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Perth Mint Gold Doping Scandal With Shanghai Splits Silver Hairs

Neil Campbell
Neil lives in Canada and writes about society and politics.
Published: March 13, 2023
The Perth Mint Gold Doping Scandal is Bunk, Revolving Around Silver Content in 99.99% Gold Bullion Alloy
A file photo of a department store employee in Japan displaying a box of silver coins coated with gold minted by Australia's Perth Mint in July of 2006. A recent scandal by Australian media alleging the mint had defrauded China with sales of 100 tonnes of impure gold is somewhat bunk, revolving around the amount of silver in the Mint’s already 99.99% pure gold bullion. (Image: YOSHIKAZU TSUNO/AFP via Getty Images)

A potential scandal involving Australia’s Perth Mint allegedly defrauding the Chinese Communist Party on several billion dollars worth of gold bullion sales over the course of the last three years has shown itself to be a case of splitting silver hairs.

A March 6 investigative journalism report by the Australian Broadcasting Corporation claimed that the Perth Mint had “doped” as much as 100 tones of gold bullion valued at almost $9 billion USD sold to its largest client, the Shanghai Gold Exchange (SGE), since 2018.


Relying on a “leaked internal report” from an anonymous Mint insider who “asked not to be named as they could face five years’ jail if their identity is revealed,” the ABC stated definitively that the Perth Mint was guilty of “selling diluted or ‘doped’ bullion to China and then covering it up.”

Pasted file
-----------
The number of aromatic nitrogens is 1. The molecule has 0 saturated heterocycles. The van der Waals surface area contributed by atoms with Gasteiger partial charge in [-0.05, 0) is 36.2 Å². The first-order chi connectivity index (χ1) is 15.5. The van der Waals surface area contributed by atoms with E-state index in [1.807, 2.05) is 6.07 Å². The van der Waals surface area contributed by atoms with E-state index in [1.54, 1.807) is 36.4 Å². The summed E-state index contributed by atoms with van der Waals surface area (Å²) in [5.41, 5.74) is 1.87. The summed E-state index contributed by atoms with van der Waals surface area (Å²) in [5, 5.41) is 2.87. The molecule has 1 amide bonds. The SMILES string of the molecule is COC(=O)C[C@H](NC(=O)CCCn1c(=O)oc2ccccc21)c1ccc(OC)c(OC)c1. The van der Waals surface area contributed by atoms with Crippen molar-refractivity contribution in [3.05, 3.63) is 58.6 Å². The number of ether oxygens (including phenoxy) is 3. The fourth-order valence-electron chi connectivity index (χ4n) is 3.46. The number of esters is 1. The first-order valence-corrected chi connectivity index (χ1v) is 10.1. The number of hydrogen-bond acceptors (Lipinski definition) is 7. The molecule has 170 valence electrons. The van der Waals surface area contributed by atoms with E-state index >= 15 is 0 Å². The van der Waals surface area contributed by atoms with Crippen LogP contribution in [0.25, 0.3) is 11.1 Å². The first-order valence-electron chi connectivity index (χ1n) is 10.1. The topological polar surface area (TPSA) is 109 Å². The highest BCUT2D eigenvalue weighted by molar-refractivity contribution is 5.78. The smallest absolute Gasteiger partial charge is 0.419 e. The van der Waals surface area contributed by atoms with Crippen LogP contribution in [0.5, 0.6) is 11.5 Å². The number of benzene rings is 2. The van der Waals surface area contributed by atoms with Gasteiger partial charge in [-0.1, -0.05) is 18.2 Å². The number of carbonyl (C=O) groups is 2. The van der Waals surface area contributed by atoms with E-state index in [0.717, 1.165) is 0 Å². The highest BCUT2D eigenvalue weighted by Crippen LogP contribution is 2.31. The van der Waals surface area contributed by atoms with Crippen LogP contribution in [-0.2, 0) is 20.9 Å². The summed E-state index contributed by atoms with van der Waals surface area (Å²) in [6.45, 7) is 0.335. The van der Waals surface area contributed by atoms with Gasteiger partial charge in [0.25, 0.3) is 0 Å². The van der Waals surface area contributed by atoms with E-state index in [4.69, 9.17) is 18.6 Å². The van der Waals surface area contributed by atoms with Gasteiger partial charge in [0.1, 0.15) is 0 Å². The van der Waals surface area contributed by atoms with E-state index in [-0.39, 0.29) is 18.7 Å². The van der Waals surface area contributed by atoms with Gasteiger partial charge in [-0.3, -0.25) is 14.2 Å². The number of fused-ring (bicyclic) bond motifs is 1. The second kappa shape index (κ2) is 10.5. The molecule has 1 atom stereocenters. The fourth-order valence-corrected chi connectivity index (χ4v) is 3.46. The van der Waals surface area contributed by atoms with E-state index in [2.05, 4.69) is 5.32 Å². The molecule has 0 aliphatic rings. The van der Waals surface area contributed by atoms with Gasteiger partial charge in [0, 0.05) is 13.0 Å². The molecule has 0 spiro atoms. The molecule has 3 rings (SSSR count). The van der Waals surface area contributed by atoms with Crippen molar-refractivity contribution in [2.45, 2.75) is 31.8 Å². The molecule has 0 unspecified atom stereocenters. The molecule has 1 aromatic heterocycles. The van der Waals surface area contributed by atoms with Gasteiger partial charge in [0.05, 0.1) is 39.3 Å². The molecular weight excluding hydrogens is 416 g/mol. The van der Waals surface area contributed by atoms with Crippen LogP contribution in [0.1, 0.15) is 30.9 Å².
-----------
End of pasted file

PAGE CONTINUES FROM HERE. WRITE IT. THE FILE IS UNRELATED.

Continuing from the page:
The insider was quoted as calling the conflict a “scandal of the highest level” and adding that they “don’t know if I’ve ever seen one this big.”

So significant is Australia’s Perth Mint because it’s “the largest processor of newly mined gold in the world,” the ABC stated, noting it sold more than $20 billion worth of bullion in 2022 alone.

Gold “doping,” the article explains, is the practice of alloying pure gold with trace amounts of other metal elements, such as copper and silver, but nonetheless remaining within the industry standard 99.99 percent purity. 

The ABC stated that the Mint began using the technique to save money in 2018, economizing $620,000 from its budget.

But the article quietly added that it wasn’t that the Perth Mint had been committing the sin of selling impure gold, only that the amount of silver it had used in the alloying process was above what the SGE required from the Mint in its contract.

“Just months after the doping began, the report says refinery staff identified concerns that silver and copper levels may have exceeded those allowed by the SGE,” the article wrote.

Moreover, the ABC revealed that the complaints had nothing to do with copper, and only silver. In 2021, the SGE claimed it had identified two 1 kilogram bars (32.15 troy ounces; $56,500 USD~ at the time) that had “contained too much silver and were non-compliant with its specifications.”

The issue for the Mint was, however, paramount, because the Shanghai Gold Exchange is its largest client.